Paradise Island on Auckland's doorstep
The harbour cruise comes as an unexpected bonus. Other cruises exist as deliberate opportunities for tourists to savour the sights of Auckland's spectacular harbour - but not this one.
Instead, this 35-minute voyage is the regular ferry service to Waiheke Island.
As a skyline dominated by taller-than-everything-else Sky Tower recedes into the distance, passengers stand on deck to take in the view.
It's calm and sunny - and I feel immensely grateful to a friend who lives in New Zealand's largest city.
She recommended this ferry trip, calling it "a fabulous harbour cruise - only cheaper".
We travel almost 18 kilometres into the Hauraki Gulf to reach Waiheke Island. Among gulf isles, only sparsely populated Great Barrier Island is bigger.
Waiheke's population, nearly 9000 people, climbs by about 5000 when tourists and owners of holiday homes stay for short periods. Most tourists, however, are on day trips.
The island, by the way, is by no means Auckland's best-known attraction. Some potential visitors don't even hear about it until it's too late.
Residents put a positive spin on this, suggesting that being overlooked means that summer crowds are never overwhelming.
But enormous change has come to Waiheke Island over the past 15 years.
Previously known to Aucklanders as a delightful "alternative lifestyle" backwater blessed with superb beaches, the resident population was heavily skewed towards creative types and pensioners.
Painters and sculptors favoured it as a base. So did architects, graphic designers and writers. The handful of daily commuters were often in advertising, media or related industries.
Waiheke Island hasn't lost this core group. It still has its organic farmers, secluded "clothes optional" beaches and artists' studios that welcome visitors.
But in recent years house prices have soared, with the island attracting an additional - and influential - demographic: young, educated and affluent property owners commuting each day to high-paying jobs in the city, commonly in the finance sector.
Whether development is good or bad remains a subject for fierce debate on an island that is also increasingly a family-oriented getaway destination for Aucklanders, with an inevitable mushrooming of B&Bs, short-stay holiday apartments and restaurants. Waiheke even has backpacker accommodation and campsites.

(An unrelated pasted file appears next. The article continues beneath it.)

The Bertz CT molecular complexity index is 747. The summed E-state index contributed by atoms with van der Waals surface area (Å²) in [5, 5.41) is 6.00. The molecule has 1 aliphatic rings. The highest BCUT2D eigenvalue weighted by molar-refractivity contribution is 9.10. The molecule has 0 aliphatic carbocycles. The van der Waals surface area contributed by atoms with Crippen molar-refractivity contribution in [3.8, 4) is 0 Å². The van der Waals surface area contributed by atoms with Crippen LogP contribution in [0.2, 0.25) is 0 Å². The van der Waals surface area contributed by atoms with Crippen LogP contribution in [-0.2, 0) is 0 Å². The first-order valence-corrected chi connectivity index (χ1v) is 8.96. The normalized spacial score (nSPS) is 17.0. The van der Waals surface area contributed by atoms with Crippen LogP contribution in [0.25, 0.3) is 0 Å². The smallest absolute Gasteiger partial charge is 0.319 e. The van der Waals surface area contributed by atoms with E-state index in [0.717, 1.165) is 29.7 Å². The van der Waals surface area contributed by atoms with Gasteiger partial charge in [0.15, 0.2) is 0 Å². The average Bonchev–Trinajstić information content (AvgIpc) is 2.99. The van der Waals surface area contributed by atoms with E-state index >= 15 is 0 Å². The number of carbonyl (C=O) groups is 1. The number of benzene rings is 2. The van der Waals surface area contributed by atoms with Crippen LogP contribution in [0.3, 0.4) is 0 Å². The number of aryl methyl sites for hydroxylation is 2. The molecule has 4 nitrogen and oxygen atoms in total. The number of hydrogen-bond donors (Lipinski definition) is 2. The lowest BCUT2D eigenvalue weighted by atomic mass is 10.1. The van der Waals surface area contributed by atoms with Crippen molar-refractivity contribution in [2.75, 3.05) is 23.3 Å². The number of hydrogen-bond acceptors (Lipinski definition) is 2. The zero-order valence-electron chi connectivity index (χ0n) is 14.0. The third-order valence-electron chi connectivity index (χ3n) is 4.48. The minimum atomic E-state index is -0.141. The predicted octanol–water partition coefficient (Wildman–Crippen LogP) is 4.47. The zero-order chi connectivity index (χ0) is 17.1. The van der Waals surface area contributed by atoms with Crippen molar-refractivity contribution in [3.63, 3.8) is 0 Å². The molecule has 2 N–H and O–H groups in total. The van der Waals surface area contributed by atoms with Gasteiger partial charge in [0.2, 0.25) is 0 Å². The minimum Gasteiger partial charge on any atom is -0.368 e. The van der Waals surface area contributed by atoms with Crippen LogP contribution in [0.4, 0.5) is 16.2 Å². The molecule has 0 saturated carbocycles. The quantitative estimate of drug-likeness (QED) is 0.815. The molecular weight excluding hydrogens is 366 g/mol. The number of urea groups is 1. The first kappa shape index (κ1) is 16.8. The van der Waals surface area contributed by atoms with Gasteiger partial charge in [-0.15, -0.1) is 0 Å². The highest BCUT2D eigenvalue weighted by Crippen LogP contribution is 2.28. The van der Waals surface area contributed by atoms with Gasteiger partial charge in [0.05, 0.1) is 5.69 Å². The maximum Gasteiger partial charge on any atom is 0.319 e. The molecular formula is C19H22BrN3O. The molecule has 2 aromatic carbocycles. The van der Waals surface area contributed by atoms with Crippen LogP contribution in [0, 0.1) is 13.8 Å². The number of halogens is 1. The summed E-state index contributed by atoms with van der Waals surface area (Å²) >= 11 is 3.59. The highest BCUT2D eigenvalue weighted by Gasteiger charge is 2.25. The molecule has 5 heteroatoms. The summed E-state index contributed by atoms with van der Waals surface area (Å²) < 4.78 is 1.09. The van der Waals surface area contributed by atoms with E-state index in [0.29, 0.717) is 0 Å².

Attractions include almost a dozen white-sand beaches, of which the most popular for swimming is Oneroa Beach, near the main town of Oneroa. Despite a busy schedule, I manage to sprawl at the water's edge for an hour.
Another family favourite is 1.87km Onetangi Beach, while Cactus Bay is an attractive hideaway for couples. Visitors who don't rent cars use local buses, with day passes sold by the ferry operator.
But some clearly prefer to vote with their feet. On an island that is largely agricultural, hiking trails head into natural bushland - and options range from long routes to short ambles.
On a drive into the hinterland, I notice visitors with backpacks strolling along quiet country roads.
Avocados have become one of Waiheke's crops but local farmers say cattle and sheep remain economically more important.
The island is also well-known for its olives. Rangihoua Estate, which celebrated its first harvest 16 years ago, has the highest profile among producers. Bottles of its olive oil are popular souvenirs among day-trippers.
However, the island's top crop comes from its vineyards. With 30 producers, Waiheke Island is a significant component of New Zealand's thriving wine industry.
Ten vineyards have cellar doors and constitute the island's wine trail. (Tours are available for visitors preferring not to explore independently.)
Because vineyards are small, with limited production, Waiheke wines - which have garnered a slew of awards - are relatively expensive.
Several cellar doors come with good restaurants boasting strong lunch-time trade. At Mudbrick Vineyard, I dine on scallops and yellowfin tuna before wandering into a cellar where - as at other Waiheke vineyards - cabernet sauvignon, merlot, malbec, cabernet franc and chardonnay are the most prominent varieties displayed.
Outside, vineyards slope gently towards the gulf, where yachts bob gently on their way to Auckland's marinas.
New Zealand's largest city, though in reality very close, may as well be a million miles away. In the after-glow of a superb lunch and several glasses of Mudbrick's finest, Waiheke Island seems to me an all's-well-with-the-world sort of place, a paradise on the city's doorstep.
IF YOU GO
GETTING THERE: Fullers (+64 9 367 9111) operates to Waiheke Island from downtown Auckland's ferry terminal, runs island tours and sells all-day bus passes (a practical way to see the island).
STAYING THERE: Most visitors make day trips from Auckland which is well-supplied with accommodation in all price categories and of all types, ranging from campsites to luxury B&Bs.
Accommodation is also available on Waiheke Island - mostly B&Bs and apartment-style, in some cases beachfront or amid vineyards.
PLAYING THERE: A much-visited tourist attraction is Auckland's main entertainment and after-hours precinct, a few blocks' walk from the heart of the city. Called The Viaduct (+64 9 373 4141), it's a complex of restaurants, bars, hotels and a marina.